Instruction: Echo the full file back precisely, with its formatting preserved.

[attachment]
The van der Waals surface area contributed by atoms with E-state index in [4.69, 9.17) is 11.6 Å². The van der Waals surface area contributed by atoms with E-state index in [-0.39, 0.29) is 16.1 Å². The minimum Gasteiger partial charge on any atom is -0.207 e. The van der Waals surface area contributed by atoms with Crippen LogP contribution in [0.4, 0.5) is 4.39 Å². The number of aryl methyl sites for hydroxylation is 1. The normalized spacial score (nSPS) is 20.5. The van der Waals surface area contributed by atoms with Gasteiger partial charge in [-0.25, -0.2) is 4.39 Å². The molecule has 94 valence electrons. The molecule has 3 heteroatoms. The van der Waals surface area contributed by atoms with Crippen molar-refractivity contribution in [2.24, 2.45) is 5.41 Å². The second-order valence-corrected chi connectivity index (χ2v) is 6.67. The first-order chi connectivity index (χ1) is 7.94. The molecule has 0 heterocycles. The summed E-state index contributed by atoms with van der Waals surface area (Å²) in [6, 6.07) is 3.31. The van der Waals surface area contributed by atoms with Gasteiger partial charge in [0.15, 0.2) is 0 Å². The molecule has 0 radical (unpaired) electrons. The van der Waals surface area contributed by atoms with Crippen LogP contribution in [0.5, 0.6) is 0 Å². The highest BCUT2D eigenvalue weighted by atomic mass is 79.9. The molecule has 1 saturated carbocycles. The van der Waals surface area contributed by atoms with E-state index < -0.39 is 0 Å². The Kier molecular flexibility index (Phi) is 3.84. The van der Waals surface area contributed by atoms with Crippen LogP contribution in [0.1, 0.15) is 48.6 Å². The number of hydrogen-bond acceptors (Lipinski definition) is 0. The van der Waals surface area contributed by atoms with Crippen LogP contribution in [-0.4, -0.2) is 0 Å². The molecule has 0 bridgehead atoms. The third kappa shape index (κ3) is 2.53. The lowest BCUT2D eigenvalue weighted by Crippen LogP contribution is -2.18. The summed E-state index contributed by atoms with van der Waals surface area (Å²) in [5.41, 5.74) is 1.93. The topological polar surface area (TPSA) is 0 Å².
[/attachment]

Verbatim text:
The van der Waals surface area contributed by atoms with E-state index in [4.69, 9.17) is 11.6 Å². The van der Waals surface area contributed by atoms with E-state index in [-0.39, 0.29) is 16.1 Å². The minimum Gasteiger partial charge on any atom is -0.207 e. The van der Waals surface area contributed by atoms with Crippen LogP contribution in [0.4, 0.5) is 4.39 Å². The number of aryl methyl sites for hydroxylation is 1. The normalized spacial score (nSPS) is 20.5. The van der Waals surface area contributed by atoms with Gasteiger partial charge in [-0.25, -0.2) is 4.39 Å². The molecule has 94 valence electrons. The molecule has 3 heteroatoms. The van der Waals surface area contributed by atoms with Crippen molar-refractivity contribution in [2.24, 2.45) is 5.41 Å². The second-order valence-corrected chi connectivity index (χ2v) is 6.67. The first-order chi connectivity index (χ1) is 7.94. The molecule has 0 heterocycles. The summed E-state index contributed by atoms with van der Waals surface area (Å²) in [6, 6.07) is 3.31. The van der Waals surface area contributed by atoms with Gasteiger partial charge in [0.15, 0.2) is 0 Å². The molecule has 0 radical (unpaired) electrons. The van der Waals surface area contributed by atoms with Crippen LogP contribution in [0.5, 0.6) is 0 Å². The highest BCUT2D eigenvalue weighted by atomic mass is 79.9. The molecule has 1 saturated carbocycles. The van der Waals surface area contributed by atoms with E-state index < -0.39 is 0 Å². The Kier molecular flexibility index (Phi) is 3.84. The van der Waals surface area contributed by atoms with Crippen LogP contribution in [0.1, 0.15) is 48.6 Å². The number of hydrogen-bond acceptors (Lipinski definition) is 0. The van der Waals surface area contributed by atoms with Crippen LogP contribution in [-0.4, -0.2) is 0 Å². The molecule has 0 bridgehead atoms. The third kappa shape index (κ3) is 2.53. The lowest BCUT2D eigenvalue weighted by Crippen LogP contribution is -2.18. The summed E-state index contributed by atoms with van der Waals surface area (Å²) in [5.41, 5.74) is 1.93. The topological polar surface area (TPSA) is 0 Å².